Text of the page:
• the income, earning capacity, property and other financial resources which each of the spouses concerned has or is likely to have in the foreseeable future

  • the financial needs, obligations and responsibilities which each of the spouses has or is likely to have in the foreseeable future (whether in the case of the remarriage of the spouse or otherwise)

  • the standard of living enjoyed by the family concerned before the proceedings were instituted or before the spouses separated, as the case may be

  • the age of each of the spouses, the duration of their marriage and the length of time during which the spouses lived together

  • any physical or mental disability of either of the spouses

  • the contributions which each of the spouses has made or is likely in the foreseeable future to make to the welfare of the family, including any contribution made by each of them to the income, earning capacity, property and financial resources of the other spouse and any contribution made by either of them by looking after the home or caring for the family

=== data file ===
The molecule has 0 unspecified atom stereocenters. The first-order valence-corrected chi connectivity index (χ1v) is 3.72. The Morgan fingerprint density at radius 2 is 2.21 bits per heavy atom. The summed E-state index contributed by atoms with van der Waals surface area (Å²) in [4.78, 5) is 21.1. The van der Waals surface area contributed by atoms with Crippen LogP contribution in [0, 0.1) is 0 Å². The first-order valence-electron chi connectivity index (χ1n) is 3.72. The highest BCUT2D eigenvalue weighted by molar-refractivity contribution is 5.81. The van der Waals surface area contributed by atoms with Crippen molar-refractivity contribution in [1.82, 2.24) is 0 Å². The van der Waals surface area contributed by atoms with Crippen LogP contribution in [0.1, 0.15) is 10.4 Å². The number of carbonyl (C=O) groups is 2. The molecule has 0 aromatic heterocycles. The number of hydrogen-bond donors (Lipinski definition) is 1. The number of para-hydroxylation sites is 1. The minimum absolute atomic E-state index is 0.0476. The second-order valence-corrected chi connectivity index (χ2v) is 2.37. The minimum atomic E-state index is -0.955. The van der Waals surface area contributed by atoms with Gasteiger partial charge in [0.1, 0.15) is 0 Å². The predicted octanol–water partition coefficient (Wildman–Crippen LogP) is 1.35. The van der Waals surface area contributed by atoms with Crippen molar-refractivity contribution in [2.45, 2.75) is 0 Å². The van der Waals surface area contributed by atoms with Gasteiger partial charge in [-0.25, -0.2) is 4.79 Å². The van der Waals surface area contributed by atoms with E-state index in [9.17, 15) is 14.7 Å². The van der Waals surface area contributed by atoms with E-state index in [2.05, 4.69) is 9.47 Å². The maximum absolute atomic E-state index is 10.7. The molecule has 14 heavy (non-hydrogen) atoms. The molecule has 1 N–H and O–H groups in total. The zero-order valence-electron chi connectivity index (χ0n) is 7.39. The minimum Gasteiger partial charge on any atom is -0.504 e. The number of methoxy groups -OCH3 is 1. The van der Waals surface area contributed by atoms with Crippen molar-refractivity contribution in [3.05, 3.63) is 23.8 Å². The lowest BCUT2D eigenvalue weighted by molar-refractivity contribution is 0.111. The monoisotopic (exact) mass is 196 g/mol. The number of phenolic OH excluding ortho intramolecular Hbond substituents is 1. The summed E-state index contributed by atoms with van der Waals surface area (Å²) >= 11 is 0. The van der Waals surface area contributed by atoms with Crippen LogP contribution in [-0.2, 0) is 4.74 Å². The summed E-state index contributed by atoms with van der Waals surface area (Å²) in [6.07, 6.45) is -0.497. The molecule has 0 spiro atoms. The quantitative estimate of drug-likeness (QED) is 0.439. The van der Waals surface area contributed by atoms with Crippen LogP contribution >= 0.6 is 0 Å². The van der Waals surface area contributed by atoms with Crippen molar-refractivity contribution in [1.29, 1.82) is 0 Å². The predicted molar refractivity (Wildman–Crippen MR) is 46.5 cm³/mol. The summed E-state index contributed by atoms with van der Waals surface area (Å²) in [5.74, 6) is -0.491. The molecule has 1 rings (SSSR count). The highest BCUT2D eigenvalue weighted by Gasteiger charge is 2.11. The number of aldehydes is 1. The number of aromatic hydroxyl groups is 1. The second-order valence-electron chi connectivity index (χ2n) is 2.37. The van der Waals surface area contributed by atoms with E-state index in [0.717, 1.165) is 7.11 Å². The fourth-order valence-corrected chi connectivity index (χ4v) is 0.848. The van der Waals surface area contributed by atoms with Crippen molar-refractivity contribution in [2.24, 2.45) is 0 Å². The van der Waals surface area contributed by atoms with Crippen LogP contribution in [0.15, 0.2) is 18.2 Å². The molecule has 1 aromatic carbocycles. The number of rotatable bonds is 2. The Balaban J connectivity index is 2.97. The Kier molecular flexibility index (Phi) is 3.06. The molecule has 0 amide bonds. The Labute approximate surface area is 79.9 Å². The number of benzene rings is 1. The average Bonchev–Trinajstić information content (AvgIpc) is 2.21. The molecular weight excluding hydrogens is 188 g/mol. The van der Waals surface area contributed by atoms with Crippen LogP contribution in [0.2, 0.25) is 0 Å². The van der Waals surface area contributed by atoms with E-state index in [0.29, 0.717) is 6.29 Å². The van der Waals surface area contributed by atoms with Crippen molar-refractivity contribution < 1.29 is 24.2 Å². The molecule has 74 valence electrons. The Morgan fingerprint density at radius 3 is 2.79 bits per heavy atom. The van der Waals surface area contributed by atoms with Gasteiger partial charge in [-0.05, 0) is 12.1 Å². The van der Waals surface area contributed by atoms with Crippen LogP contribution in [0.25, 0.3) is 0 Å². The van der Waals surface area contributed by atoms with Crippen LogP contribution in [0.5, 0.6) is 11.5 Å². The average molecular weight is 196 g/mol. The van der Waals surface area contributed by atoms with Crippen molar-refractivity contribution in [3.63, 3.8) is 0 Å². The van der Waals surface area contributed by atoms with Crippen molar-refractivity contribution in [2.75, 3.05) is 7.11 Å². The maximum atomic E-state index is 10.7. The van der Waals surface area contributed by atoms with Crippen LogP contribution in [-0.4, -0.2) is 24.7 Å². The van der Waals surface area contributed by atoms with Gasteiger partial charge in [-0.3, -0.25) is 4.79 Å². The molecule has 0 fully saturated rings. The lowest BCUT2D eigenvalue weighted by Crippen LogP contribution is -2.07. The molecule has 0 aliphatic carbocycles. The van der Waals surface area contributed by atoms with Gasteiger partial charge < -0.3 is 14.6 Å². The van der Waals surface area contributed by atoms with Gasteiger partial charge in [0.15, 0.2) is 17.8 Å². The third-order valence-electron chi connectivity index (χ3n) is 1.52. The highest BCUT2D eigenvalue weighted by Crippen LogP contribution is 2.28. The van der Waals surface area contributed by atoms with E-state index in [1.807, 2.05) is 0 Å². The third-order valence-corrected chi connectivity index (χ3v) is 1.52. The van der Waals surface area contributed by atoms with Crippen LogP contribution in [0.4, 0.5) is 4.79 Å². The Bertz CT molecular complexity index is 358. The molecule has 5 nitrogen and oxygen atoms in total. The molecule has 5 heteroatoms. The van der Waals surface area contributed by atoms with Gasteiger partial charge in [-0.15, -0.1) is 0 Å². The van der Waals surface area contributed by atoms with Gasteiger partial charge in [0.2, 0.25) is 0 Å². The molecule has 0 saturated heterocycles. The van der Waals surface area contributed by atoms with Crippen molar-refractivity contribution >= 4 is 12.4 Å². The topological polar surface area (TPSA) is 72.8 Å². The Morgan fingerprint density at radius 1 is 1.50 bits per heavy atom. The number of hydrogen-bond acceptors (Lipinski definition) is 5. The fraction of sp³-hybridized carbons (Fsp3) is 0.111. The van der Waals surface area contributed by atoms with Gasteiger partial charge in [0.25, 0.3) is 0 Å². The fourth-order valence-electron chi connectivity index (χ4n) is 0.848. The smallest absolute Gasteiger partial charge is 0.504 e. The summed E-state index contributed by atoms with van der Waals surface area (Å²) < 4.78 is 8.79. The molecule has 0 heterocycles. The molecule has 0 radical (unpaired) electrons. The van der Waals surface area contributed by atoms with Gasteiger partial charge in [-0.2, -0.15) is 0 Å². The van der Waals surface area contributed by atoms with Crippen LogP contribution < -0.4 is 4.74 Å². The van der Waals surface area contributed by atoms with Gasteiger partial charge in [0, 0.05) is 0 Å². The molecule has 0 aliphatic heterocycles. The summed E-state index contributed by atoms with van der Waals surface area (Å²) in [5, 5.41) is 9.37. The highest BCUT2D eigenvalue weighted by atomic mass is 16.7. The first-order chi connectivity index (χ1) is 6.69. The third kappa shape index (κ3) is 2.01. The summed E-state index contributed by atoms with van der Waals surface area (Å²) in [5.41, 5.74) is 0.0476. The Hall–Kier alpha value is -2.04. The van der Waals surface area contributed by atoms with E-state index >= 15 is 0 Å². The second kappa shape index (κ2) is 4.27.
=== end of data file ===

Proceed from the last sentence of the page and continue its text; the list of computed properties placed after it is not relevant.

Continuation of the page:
• the effect on the earning capacity of each of the spouses of the marital responsibilities assumed by each during the period when they lived together and, in particular, the degree to which the future earning capacity of a spouse is impaired by reason of that spouse having relinquished or foregone the opportunity of remunerative activity in order to look after the home or care for the family 

  • any income or benefits to which either of the spouses is entitled by or under statute

  • the conduct of each of the spouses, if that conduct is such that in the opinion of the court it would in all the circumstances of the case be unjust to disregard it

  • the accommodation needs of either of the spouses